Every Monday, the National Bureau of Economic Research, a nonprofit organization made up of some of North America’s most respected economists, releases its latest batch of working papers. The papers aren’t peer-reviewed, so their conclusions are preliminary (and occasionally flat-out wrong). But they offer an early peek into some of the research that will shape economic thinking in the years ahead. Here are a few of this week’s most interesting papers.
Authors: Anders Akerman, Ingvil Gaarder, Magne Mogstad
What they found: The introduction of broadband Internet in Norway enhanced the productivity of businesses by boosting the work of skilled employees, but it made unskilled workers less valuable.
Why it matters: Some politicians, including President Obama, tout the benefits of broadband Internet — they say it will create jobs and spur innovation by enabling businesses to harness a better Internet infrastructure and to be more competitive. Economists are a bit skeptical. To isolate broadband’s effect on productivity, the authors of this paper looked to Norway. Between 2001 and 2007, the country built public infrastructure to support broadband Internet. The service was made available at different “access points” at different times. Firms near the access points saw significant productivity gains. And, furthermore, the program had a polarizing effect on workers: The most-skilled saw their productivity and their earnings boosted; but the unskilled had worse labor market outcomes, as broadband made automating their jobs easier.
Key quote: “Taken together, our findings have important implications for the debate about the role of government policies in the expansion of broadband infrastructure. Our estimates suggest that policy increasing the broadband penetration rates can be important in enhancing firm productivity. … Examining who wins, who loses, and by how much could inform about the nature of these barriers and how to design compensation schemes.”
Data they used: Firm, worker and Internet data from Statistics Norway and verified by the Norwegian Tax Authority.
Authors: C. Kirabo Jackson, Rucker C. Johnson, Claudia Persico
What they found: Increases in per-pupil school spending lead to higher graduation rates and, when the students become adults, greater earnings and fewer cases of poverty. The benefits were particular large for low-income students.
Why it matters: On the surface, there seems to be no positive relationship between more school spending and better student achievement. But such surface-level summaries do not account for the complexities of how school funding is allotted. For instance, school districts with lots of low-income students are mandated by law to receive more funding. Tracking students born between 1955 and 1985, the researchers isolated the districts where court-mandated reforms would affect spending at those students’ schools; next, they compared those students’ achievement to similar students’ progress in districts that did not receive greater funding. The effects they found were huge and likely causal: A 10 percent increase in per-pupil spending led to higher graduation rates, nearly 10 percent higher earnings in adulthood, and fewer incidents of poverty later in life. The researchers found small effects on students from affluent families but huge effects on poor students.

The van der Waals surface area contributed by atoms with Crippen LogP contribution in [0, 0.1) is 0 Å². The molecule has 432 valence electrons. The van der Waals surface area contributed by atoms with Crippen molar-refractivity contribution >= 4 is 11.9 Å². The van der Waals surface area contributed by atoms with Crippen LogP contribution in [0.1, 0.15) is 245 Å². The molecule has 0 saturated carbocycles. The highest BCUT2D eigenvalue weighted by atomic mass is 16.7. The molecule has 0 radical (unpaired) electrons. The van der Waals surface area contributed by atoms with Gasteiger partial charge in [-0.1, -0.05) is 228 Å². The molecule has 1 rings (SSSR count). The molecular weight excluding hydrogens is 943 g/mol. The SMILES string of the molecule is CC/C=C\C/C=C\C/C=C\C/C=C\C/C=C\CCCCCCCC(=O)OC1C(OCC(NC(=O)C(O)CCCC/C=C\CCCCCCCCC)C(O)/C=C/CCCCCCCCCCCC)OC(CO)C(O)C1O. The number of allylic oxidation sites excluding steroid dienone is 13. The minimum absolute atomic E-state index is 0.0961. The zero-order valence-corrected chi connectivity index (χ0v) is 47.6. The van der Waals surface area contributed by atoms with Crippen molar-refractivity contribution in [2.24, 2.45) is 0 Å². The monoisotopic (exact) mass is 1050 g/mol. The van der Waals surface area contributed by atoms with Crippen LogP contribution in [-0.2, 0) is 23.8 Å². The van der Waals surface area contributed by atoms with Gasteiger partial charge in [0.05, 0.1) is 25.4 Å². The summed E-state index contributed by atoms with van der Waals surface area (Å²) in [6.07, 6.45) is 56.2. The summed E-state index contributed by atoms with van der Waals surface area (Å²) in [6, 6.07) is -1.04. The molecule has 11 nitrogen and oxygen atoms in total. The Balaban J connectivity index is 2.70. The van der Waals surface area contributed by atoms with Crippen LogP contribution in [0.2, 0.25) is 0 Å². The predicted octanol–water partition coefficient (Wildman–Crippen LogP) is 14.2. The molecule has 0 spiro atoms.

Key quote: “Accordingly, our findings provide compelling evidence that money does matter and that better school resources can meaningfully improve the long-run outcomes of recently educated children. At the same time, our results also suggest that money alone might not improve outcomes because the effect of any spending increases will depend on exactly how funds are spent.”
Data they used: Longitudinal data on more than 15,000 children born between 1955 and 1985 and followed into adulthood, from the Panel Study of Income Dynamics.
Authors: Julio J. Elias, Nicola Lacetera, Mario Macis
What they found: Individuals became significantly more likely to support a system legalizing payments for human organs after presented with information about such a system.
Why it matters: In the U.S., more than 120,000 people are on a waiting list for an organ transplant; every year more than 10,000 die waiting for a transplant. To fix the supply shortage, economists argue that would-be donors (of a kidney, for example) might be nudged to give their organs in greater numbers if they were offered money. But a significant number of people find this objectionable. Not just practically objectionable — would such a system be susceptible to abuse, with poor individuals coerced by economic circumstance into donating? — but morally objectionable. The researchers behind this paper devised an experiment to test whether moral resistance to payments for organs would respond to new information — like details about the organ supply shortage in the U.S., and proposals and studies arguing for payments-based solutions. They interviewed more than 3,000 subjects. The experiment revealed that 52 percent of respondents were tolerant of a market for organs, but when presented with information outlining the case for an organ market, this number jumped to 72 percent.
Key quote: “Our findings provide insights into the role of information and scientific evidence in how people perceive activities and transactions that are morally charged and the importance of the choice set in individuals decisions; supplying evidence and promoting studies on a number of sensitive topics might therefore lead to greater awareness and improved policy design based on the actual preferences of a population. In the case of introducing regulated payments for organ donors and their families in particular, the evidence is particularly strong that informing society about the potential benefits of economic incentives does impact the acceptability of this transaction.”
Data they used: Online survey experiment of 3,417 individuals living in the United States.